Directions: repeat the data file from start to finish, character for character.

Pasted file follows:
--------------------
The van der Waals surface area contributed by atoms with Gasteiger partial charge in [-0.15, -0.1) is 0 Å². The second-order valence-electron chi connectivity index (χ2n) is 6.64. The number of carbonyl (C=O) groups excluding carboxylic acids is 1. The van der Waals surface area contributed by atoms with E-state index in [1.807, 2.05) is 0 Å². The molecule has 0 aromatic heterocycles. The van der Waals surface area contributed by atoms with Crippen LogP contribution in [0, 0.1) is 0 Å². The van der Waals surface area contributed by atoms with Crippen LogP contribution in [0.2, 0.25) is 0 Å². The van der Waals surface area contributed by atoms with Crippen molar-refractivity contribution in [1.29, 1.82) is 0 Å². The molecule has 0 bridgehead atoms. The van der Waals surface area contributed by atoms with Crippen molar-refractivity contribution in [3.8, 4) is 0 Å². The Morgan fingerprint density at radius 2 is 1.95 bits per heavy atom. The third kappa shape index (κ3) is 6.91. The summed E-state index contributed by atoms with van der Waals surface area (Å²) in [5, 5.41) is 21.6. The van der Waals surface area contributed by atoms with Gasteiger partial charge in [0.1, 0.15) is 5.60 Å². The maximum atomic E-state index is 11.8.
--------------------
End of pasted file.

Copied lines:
The van der Waals surface area contributed by atoms with Gasteiger partial charge in [-0.15, -0.1) is 0 Å². The second-order valence-electron chi connectivity index (χ2n) is 6.64. The number of carbonyl (C=O) groups excluding carboxylic acids is 1. The van der Waals surface area contributed by atoms with E-state index in [1.807, 2.05) is 0 Å². The molecule has 0 aromatic heterocycles. The van der Waals surface area contributed by atoms with Crippen LogP contribution in [0, 0.1) is 0 Å². The van der Waals surface area contributed by atoms with Crippen LogP contribution in [0.2, 0.25) is 0 Å². The van der Waals surface area contributed by atoms with Crippen molar-refractivity contribution in [1.29, 1.82) is 0 Å². The molecule has 0 bridgehead atoms. The van der Waals surface area contributed by atoms with Crippen molar-refractivity contribution in [3.8, 4) is 0 Å². The Morgan fingerprint density at radius 2 is 1.95 bits per heavy atom. The third kappa shape index (κ3) is 6.91. The summed E-state index contributed by atoms with van der Waals surface area (Å²) in [5, 5.41) is 21.6. The van der Waals surface area contributed by atoms with Gasteiger partial charge in [0.1, 0.15) is 5.60 Å². The maximum atomic E-state index is 11.8.